Intriguingly, the facts that TrkA was localized on sympathetic fibers in cysts and that both NGF and the density of sympathetic fibers increased in proestrus in cysts suggests that, in addition to nociception, NGF induces sprouting of sympathetic fibers in cysts. This conclusion accords with other findings showing that neurotrophin growth factors and receptors are important regulators of development and maintenance of the nervous system, particularly NGF/TrkA signaling (37), and that NGF is involved in sympathetic sprouting, for example, after peripheral nerve injury (19, 36). It is uncertain what produces increases in cyst NGF during proestrus. Consistent with the clinical conclusion that ENDO is an estrogen-dependent disorder (28), one likely contributor is estradiol, whose plasma levels gradually increase during the estrous cycle, reaching their peak in proestrus (6). In support of this are studies demonstrating that estradiol stimulates expression of NGF and its receptors in uterine tissue, although effects of progesterone may also contribute (60). However, this conclusion raises the question of why increased levels of NGF were not observed in the uterine horn. One possibility is that the protein array method used here was not sensitive enough, which, if so, suggests that estradiol's putative influence on NGF levels in the cysts was greater than in uterine horn, possibly because of estradiol's actions on mast cells (10), which are more abundant in cysts and their luminal contents than in uterine horn.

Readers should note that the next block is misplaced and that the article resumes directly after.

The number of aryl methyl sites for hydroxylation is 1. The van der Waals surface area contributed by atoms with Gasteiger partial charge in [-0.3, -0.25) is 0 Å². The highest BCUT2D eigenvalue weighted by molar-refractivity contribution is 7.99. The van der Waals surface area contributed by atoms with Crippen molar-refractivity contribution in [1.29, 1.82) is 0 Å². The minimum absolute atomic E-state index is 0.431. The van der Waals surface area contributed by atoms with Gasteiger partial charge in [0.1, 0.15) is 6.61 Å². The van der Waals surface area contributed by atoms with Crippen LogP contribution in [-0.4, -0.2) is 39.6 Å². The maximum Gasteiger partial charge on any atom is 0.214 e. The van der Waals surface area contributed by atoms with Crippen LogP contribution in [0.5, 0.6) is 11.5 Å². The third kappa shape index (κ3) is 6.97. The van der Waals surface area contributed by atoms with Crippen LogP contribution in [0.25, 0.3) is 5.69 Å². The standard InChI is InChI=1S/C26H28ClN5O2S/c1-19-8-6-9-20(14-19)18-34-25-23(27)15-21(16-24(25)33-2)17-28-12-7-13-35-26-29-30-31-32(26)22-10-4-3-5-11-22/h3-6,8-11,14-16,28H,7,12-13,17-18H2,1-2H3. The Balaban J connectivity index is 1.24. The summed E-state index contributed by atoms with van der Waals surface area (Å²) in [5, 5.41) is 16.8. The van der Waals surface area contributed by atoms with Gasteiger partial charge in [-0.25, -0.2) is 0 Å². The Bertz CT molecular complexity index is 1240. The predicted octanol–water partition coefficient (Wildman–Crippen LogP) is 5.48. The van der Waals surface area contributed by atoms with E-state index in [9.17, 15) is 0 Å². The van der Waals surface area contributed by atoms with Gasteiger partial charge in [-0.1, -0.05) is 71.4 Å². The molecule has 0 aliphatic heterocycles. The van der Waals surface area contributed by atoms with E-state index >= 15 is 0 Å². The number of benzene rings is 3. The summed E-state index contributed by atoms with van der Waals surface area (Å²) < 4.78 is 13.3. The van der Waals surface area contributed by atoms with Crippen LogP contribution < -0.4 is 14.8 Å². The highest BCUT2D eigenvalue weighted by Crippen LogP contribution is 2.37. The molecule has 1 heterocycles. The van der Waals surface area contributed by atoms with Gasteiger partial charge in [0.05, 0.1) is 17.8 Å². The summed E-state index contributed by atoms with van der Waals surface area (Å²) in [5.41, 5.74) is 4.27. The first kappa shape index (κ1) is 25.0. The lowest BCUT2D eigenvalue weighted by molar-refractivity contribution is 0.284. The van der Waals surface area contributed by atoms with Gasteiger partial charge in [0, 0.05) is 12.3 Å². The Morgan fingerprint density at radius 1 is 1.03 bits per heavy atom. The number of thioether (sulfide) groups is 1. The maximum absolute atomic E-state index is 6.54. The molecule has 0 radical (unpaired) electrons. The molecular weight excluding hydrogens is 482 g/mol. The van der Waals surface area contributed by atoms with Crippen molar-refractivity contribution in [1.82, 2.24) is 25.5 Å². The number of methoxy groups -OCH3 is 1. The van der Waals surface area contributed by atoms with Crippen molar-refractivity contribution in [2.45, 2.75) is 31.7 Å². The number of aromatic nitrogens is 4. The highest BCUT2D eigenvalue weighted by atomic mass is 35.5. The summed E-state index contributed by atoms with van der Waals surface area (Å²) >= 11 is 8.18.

Cytokine Involvement in ENDO-Induced Hyperalgesia
Proinflammatory cytokines such as IL-1β, IL-6, and TNF-α and the anti-inflammatory cytokine, IL-10, are strongly associated with a variety of hyperalgesic and pathological pain states (18, 68, 70). Unsurprisingly, therefore, elevated levels of these cytokines are observed in peritoneal fluid of women with endometriosis, suggesting their involvement in endometriosis and its symptoms (51, 65). Thus, our finding that levels of these cytokines were the same in cysts and uterine horn and did not change from proestrus to estrus was surprising. This situation appears to suggest that cytokines may not be as important contributors to ENDO-induced hyperalgesia as are the growth factors discussed above. However, it is important to note that our extraction method used the entire cyst, which may not be suitable for assessment of the role of cytokines for two reasons. First, potential estrous changes in the cyst's luminal fluid may be obscured by a lack of such changes in the wall of the cyst. Second, cytokine contributions may be exerted via their release into peritoneal fluid, which was not measured here. Therefore, mechanisms of involvement of these cytokines in ENDO-induced hyperalgesia require further study.
VEGF Involvement in ENDO-Induced Hyperalgesia?
VEGF is a key regulator of angiogenesis (23), which is thought to be involved in the pathogenesis of endometriosis (30). Studies on women with endometriosis compared with healthy controls show differences in both peritoneal fluid composition and the eutopic and ectopic endometrium that relate to angiogenesis regulation (24, 26, 42). High VEGF concentrations are found in peritoneal fluid in pelvic endometriosis and in cystic fluid in ovarian endometriomata (22). Furthermore, in animal models, anti-VEGF compounds inhibit ectopic endometrial growth (5, 34).